Nagarpanchami falls on the 5th day of the bright half of the lunar month of Shravana. On this day, newly girls visit their parents. The religious part of the festival consist of offering worship to cobras and snakes by pouring milk. In several houses, clay images of snakes are worshipped.
This is observed on the 14th and 15th day of Aswija. It is one of the important festivals in the village and a local fair in honour of god Vithappa, is also associated with it. This fair, which was started about 200 years back, lasts for about three days.
This is observed in the 14th January every year when the sun enters the sign of Capricorn. On this day, the people exchange til and jaggery as a token of their love and affection.
This falls on the 14th day of the lunar month of Magh and is considered as one of the big festivals in the state.
Holi is a festival of merriment and it is also associated with the singing of many folk songs. Burning of wood and replicas of Kama is a feature of this festival. They believe that fields in the direction in which charred wood points on crumbling, will have good crops.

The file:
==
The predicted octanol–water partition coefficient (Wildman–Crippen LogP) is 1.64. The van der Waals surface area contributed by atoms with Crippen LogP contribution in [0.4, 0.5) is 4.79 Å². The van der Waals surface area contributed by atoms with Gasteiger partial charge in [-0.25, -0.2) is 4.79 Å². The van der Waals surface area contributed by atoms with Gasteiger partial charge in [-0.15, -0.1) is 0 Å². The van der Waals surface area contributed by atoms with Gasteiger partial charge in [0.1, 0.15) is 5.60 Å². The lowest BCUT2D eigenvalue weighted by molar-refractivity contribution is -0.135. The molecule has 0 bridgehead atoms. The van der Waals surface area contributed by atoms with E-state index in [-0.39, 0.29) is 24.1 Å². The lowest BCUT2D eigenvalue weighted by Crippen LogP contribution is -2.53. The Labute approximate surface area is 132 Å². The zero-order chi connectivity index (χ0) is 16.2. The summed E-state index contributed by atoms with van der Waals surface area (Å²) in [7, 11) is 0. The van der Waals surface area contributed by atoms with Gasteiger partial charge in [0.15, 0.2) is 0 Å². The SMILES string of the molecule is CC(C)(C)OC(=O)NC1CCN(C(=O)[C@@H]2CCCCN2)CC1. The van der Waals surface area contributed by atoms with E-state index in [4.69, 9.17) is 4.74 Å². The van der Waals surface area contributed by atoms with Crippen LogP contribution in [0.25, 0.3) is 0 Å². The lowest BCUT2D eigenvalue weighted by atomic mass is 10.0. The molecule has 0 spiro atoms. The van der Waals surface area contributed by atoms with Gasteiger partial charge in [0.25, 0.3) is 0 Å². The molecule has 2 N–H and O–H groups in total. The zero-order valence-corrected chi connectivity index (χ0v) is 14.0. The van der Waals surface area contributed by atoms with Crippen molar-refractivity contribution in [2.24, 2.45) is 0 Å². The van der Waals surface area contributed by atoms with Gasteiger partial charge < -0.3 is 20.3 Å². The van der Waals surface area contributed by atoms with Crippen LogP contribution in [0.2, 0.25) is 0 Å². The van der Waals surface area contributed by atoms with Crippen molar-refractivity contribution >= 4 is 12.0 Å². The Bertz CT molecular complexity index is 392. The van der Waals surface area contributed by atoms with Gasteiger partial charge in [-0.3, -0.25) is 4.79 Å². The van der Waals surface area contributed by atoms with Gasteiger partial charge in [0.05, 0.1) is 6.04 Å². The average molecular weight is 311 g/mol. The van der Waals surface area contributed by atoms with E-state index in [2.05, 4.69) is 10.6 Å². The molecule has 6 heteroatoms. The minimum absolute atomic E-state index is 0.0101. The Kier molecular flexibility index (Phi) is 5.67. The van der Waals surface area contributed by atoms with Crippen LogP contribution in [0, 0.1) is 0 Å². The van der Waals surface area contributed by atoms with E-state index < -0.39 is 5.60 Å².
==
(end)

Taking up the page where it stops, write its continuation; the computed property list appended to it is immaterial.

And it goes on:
Yellu Amavasya is observed on day in the month of December and it marks the culmination of the Kharif season. On this day the people visit the and in the noon the members of the households go to their respective fields taking along with them a variety of dishes like Holige, bread from bajra flour, a vegetable curry, butter, etc. They pick up five smooth from their fields and worship them. Later, a small quantity of the various dishes brought by them is thrown in various directions in the field as a symbol of offerings. The members of the family then sit together in their field along with their guests and partake of the food.
Ramzan is the most important month in the religious year of the Muslims. During the Ramzan month, Muslims take their food only before dawn and again after dusk after offering their in the evening. Severe austerity is the key note of this festival. At the end of the month the Muslims offer prayers, and exchange greetings.